In an age where increasingly more and more in our culture is expected to be free, to a generation who has everything at our fingertips and expects to pay precious little for it, music is absolutely no exception. In fact, our iTunes libraries, may be good indicators of our perspective on entitlement.
Regardless of political affiliation, we as lovers and consumers of music must ask the question: What is owed to the Artist? When fellow Millennial and NPR radio columnist Emily White boasts about her 11,000 song library, and yet she’s only purchased 15 albums in her life, we must stop and reflect on what a consumer-driven, streaming, pirating, file-sharing musical cocktail has done to the music industry, but most importantly, to the artists who produce the music we carry around with us on our laptops, smart phones and iPods.
Is free music really…free?
David Lowery wrote an incredibly thorough response to Emily’s utopia of free music. I highly encourage you to read it here.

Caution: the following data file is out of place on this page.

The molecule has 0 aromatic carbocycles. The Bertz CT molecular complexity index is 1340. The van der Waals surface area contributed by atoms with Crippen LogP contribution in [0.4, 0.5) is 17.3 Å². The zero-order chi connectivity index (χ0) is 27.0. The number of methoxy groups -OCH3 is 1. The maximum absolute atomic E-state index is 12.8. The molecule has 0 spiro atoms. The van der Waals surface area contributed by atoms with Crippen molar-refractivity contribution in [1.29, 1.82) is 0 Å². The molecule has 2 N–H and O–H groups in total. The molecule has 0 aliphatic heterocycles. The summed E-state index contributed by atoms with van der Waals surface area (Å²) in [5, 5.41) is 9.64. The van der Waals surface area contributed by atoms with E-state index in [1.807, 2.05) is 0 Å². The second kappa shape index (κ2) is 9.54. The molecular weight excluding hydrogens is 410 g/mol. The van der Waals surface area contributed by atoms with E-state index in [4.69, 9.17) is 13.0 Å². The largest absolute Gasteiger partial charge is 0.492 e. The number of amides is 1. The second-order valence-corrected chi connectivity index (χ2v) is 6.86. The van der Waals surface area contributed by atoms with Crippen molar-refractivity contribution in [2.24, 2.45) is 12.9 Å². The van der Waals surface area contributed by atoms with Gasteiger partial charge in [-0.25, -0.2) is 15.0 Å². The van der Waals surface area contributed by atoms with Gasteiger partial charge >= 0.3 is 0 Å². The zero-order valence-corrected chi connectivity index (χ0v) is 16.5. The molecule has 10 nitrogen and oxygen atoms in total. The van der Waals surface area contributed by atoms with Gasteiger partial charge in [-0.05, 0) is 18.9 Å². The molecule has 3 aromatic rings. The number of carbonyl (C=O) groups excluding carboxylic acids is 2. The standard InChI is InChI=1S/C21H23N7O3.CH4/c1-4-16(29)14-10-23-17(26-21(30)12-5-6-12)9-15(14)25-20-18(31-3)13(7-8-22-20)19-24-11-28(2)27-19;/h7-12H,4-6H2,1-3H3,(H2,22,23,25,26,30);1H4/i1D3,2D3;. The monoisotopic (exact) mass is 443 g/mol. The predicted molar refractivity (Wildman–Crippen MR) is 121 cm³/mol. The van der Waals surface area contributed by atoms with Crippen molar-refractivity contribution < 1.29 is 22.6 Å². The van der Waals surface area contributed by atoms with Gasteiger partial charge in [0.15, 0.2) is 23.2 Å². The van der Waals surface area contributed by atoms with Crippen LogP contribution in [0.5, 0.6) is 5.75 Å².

Think about the artists you love listening to, then think about these stats:
- Recorded music revenue is down 64% since 1999.
- Per capita spending on music is 47% lower than it was in 1973!!
- The number of professional musicians has fallen 25% since 2000.
- Of the 75,000 albums released in 2010 only 2,000 sold more than 5,000 copies. Only 1,000 sold more than 10,000 copies. Without going into details, 10,000 albums is about the point where independent artists begin to go into the black on professional album production, marketing and promotion.
Remember this, it may be cheaper to steal music, but it is certainly not free, not ethical, and not glorifying to God. It does not benefit the artist who worked hard to make something enjoyable to their listeners, and makes it harder for them to produce the next album.
Still don’t want to fork over the cash? Think about this? How much did you spend on that Macbook Air to download all of your free music? How much did you spend on your iPhone 5 to carry that free music with you wherever you go? What do you pay a month simply to have access to the internet on your phone and in your home? And you can’t fork out $10 for an album? This is a short-sighted, selfish and costumer-centered way of viewing music and art.